AnyFucker Fri 21-Apr-17 17:24:09


He is not just crossing lines here here is obliterating them. I think you need to get him away from all of you

kittybiscuits Fri 21-Apr-17 17:24:47

He is a loose canon. I agree with pudding. He drives for a living and is drinking 16 units every day (that you know about) - he's not fit to drive. Your update confirms my earlier comments. You need to think about how to protect your DDs and yourself from this belligerent fool.

ANewDawn Fri 21-Apr-17 18:00:46

No YANBU. He is a violent drunk. What are you going to do about it?

Hermonie2016 Fri 21-Apr-17 18:07:58

Your poor girls, they just be terrified.

His drinking is a big issue for everyone's safety.I'm surprised he hasn't list his licence.
I think you need to get him to leave as his behaviour isn't to be tolerated.Does he have family he can go to?

AttilaTheMeerkat Fri 21-Apr-17 18:15:19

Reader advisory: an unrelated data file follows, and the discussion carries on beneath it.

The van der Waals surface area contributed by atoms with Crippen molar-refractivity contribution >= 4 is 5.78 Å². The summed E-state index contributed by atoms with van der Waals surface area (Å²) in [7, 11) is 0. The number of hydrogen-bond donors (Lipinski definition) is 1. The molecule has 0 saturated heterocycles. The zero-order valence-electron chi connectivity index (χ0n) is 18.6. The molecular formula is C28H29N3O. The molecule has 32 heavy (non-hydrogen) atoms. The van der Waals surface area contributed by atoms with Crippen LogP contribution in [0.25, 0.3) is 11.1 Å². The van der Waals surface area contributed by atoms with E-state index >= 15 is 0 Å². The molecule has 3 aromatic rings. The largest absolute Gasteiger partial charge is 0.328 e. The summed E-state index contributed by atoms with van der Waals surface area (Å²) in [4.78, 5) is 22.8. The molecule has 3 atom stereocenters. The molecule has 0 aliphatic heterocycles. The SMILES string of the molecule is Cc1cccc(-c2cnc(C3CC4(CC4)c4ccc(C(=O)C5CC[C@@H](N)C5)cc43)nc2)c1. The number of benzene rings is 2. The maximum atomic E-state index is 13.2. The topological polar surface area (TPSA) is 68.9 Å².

The 3cs re alcoholism:-
You did not cause it
You cannot control it
You cannot cure it

What do you get out of this relationship now?. What has been in this for you. Your part in this overall dynamic also has to be looked at.

Have you actually taken steps yourself to sell the house and separate?. Or were those just mere words.

He is a lorry driver as well; his job could well be in jeopardy if it is not already.

Have you simply been playing out the usual roles here i.e. provoker and enabler in this marriage?. His primary relationship is after all with drink, its not with you or your DDs. I sincerely hope that in the longer term your DDs do not choose alcoholics as partners but one of them could well go on to do so now. What example have you shown these young people?. They also need outside support too.

You have a choice re this man, they do not. You cannot protect them fully from his alcoholism.

Shezza71 Fri 21-Apr-17 18:50:05